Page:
March 01, 2009

Moment in the Sun

By Jon Stebbins

Beach Boy DENNIS WILSON'S brilliantmusic shines under a new light

Dennis Wilson (right) is pictured in the studio with Gregg Jakobsen

Dennis Wilson (right) is pictured in the studio with Gregg Jakobsen

It isn't common knowledge, but it is a fact that pop genius Brian Wilson was not the first member of The Beach Boys to release an acclaimed solo project. That honor went to Brian's younger brother Dennis, the band's sex-symbol drummer, who shocked the industry in 1977 with a gorgeous solo LP titled Pacific Ocean Blue. Dennis was, and is, mostly known for his bad boy persona and wild lifestyle choices, which unfortunately led directly to his tragic death in 1983 at age 39. But to a loyal cult of fans, Dennis Wilson represents one of the most passionate songwriters of alltime. And finally, 2008 saw the long awaited re-release of his truly magnificent Pacific Ocean Blue in a deluxe package that also includes Dennis's legendary unreleased follow up Bambu. The double-disc package was released on the Caribou/ Legacy label last year.

Dennis Wilson was living proof that The Beach Boys' iconic California image was no myth. Born the middle child in a family of gifted singers, musicians and songwriters, Dennis was undoubtedly the square peg. Early on, Dennis rarely hung around the Wilsons' piano and harmonized; instead he became a constant seeker of action and fun. Dennis lived in constant motion and celebrated freedom as if he'd invented it himself. Once the Beach Boys were formed, he gamely pounded the drums with passion if not precision. More importantly, it was Dennis who inspired his big brother Brian to write songs about surfing, hot-rods and California girls, and of course, the rest is history. As the Beach Boys evolved into stars, Dennis became a living symbol of the freewheeling west-coast lifestyle. That was Dennis Wilson the "Beach Boy"...which made what came later all the more intriguing.

Even before the cultural euphoria of the 60's had peaked, the perceived sunny innocence of The Beach Boys and their summer dream had already become part of yesterday. After crafting dozens of era-defining hits, an increasingly troubled Brian Wilson withdrew into semi-seclusion while the Beach Boys looked elsewhere for new songs. Few would have predicted wild-child Dennis would be the one who emerged from Brian's massive shadow as a prolific source of composing talent, but the lessons of Brian's incredible artistic gift, one that generated what many consider the greatest pop LP ever in Pet Sounds, were not lost on Dennis. He developed a soulful style that retained some of Brian's harmonic sense while simultaneously breaking new ground with his introspective and intimate balladry. Dennis drew much inspiration from the classical inventions of 19th century German composer Richard Wagner, from whom he adapted a penchant for dramatic orchestrations and chromatics.

With a maturing confidence, Dennis Wilson composed a string of impressive titles like "Little Bird," "Be With Me," "Cuddle Up" and "Only With You," which were standouts in the 1968 - 1973 era Beach Boys catalog. One song in particular entitled, "Forever," which graced the group's LP Sunflower, has become something of a timeless romantic favorite, covered in recent concerts by none other than Brian Wilson himself. The song was co-written with Dennis's longtime friend and collaborator Gregg Jakobson. When it came time to develop a Dennis Wilson solo project, it was Jakobson who served as Dennis's co-producer and who also contributed lyrics to many of his amazingly diverse tracks. "Dennis had a gift that was similar to Brian's," says Jakobson. "He just had a great instinct for melodies and chords and he was always at the piano trying to find that next song."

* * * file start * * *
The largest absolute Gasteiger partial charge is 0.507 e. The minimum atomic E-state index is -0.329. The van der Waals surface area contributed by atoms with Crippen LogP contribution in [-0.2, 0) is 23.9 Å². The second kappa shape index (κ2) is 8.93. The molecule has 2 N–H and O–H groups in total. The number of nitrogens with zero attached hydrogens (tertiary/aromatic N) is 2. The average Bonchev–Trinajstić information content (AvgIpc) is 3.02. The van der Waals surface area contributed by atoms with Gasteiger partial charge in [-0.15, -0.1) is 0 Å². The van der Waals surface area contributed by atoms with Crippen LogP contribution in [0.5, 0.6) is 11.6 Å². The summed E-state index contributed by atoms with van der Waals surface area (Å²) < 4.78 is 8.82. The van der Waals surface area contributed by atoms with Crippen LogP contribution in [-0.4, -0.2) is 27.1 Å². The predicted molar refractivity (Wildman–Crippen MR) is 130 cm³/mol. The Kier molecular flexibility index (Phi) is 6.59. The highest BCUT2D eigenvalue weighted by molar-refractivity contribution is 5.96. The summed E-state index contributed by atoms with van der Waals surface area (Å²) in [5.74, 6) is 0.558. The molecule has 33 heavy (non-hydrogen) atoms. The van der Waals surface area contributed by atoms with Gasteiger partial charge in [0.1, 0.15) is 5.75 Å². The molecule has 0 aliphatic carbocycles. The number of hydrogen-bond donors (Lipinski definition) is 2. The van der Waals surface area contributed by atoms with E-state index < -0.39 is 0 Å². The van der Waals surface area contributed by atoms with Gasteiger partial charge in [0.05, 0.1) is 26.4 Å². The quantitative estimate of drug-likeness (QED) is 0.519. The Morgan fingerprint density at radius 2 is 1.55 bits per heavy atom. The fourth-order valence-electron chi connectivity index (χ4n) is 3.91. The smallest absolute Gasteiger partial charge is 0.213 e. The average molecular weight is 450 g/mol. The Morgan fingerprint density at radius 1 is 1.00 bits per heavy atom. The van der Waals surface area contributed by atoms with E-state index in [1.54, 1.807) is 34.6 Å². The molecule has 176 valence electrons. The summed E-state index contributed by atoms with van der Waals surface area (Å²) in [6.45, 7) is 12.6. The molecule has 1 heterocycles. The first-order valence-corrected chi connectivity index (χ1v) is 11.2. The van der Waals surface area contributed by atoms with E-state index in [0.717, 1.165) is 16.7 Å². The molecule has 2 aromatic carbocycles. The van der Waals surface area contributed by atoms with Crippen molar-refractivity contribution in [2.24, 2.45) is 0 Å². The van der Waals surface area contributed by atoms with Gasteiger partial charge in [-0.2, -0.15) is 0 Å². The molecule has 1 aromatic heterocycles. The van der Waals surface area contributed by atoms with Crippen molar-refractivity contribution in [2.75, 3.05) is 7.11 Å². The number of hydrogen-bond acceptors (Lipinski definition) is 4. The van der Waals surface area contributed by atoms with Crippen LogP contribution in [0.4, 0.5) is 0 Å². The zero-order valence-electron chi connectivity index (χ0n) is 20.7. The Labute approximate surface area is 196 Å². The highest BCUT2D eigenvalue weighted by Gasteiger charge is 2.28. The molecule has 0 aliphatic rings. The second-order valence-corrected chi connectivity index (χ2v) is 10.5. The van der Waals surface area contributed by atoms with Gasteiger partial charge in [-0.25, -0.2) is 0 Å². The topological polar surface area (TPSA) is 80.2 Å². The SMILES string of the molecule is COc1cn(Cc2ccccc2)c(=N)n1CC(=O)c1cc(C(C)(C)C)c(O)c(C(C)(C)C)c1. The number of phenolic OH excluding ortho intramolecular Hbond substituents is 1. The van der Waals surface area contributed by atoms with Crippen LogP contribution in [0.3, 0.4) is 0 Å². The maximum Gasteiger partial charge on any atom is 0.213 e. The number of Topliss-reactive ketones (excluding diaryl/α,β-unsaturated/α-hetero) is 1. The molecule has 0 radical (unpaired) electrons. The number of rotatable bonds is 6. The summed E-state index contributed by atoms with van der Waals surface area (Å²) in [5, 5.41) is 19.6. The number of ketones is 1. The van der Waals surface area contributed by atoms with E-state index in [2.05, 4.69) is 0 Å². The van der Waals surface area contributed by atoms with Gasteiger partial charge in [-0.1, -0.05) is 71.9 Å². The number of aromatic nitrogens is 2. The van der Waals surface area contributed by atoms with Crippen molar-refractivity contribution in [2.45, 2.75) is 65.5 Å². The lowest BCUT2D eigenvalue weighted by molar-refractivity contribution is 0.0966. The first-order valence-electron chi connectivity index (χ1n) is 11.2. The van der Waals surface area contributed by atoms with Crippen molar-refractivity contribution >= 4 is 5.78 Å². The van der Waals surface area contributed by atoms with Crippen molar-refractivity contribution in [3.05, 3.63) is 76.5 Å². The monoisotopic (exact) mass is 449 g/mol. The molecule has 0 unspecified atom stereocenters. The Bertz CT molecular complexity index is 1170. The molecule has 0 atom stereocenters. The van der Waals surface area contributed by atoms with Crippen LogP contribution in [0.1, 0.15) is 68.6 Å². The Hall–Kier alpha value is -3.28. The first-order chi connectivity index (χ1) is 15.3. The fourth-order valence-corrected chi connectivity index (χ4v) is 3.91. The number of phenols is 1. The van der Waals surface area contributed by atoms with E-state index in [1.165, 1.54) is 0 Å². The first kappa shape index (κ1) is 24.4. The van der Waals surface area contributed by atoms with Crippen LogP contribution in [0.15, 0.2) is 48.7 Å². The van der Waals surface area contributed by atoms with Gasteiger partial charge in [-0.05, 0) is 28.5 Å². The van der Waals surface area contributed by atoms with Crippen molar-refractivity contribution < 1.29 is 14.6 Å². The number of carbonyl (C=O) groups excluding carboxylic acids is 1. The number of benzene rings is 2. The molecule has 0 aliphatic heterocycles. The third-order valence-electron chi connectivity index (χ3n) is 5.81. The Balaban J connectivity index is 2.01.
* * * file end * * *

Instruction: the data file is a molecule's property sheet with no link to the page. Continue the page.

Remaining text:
Grammy-winning producer James Guercio was one of the first to recognize Dennis's potential beyond the Beach Boys and signed him to a solo record deal on his Caribou label in 1976. "Dennis was one of the greatest artists I ever had the honor of working with," recalls Guercio who is best known for producing piles of hits for Chicago as well as an album-of-the-year for Blood Sweat and Tears. "Dennis' style was unique. I think some of the things he did are musical masterpieces. It's an absolute tragedy that he died the way he did considering the promise his talent showed." Upon its release in the late summer of 1977, Pacific Ocean Blue proved to be a decent seller and a surprisingly strong critical favorite. As a songwriter, Dennis was compared to John Lennon, Marvin Gaye, and Brian Wilson; however, the music of Dennis Wilson possesses an absolute one-of-a kind fingerprint. It shows little favor for trend or particular genre, while exploring nearly all of them in a fresh way.

The Beach Boys' founding free-spirit and cultural spark plug Dennis Wilson has been gone for nearly a quarter of a century, but in a way he's just arriving. The recent Pacific Ocean Blue/Bambu set includes about 20 previously unreleased songs, many of which rank with his greatest works ever. A mysterious lost song titled "Holy Man," left behind as a complete and typically magical track but with no vocal, has been given special treatment with the addition of a new Jakobson lyric sung by Taylor Hawkins of the Foo Fighters. For purists, the original bare track is also included in the package. Jakobson feels the new version is something Dennis would have loved. "There were several attempts at finishing "Holy Man," when Dennis was alive but he was never happy with the lyrics," remembers Jakobson. "I think this finally comes close to the way he would have wanted it."


With the ego of a lamb
The Holy Man can
Calm the swaggering lust
That is the ego of man
The one you love is everywhere

"Holy Man" lyrics copyright Dennis
Wilson/Gregg Jakobson used
with permission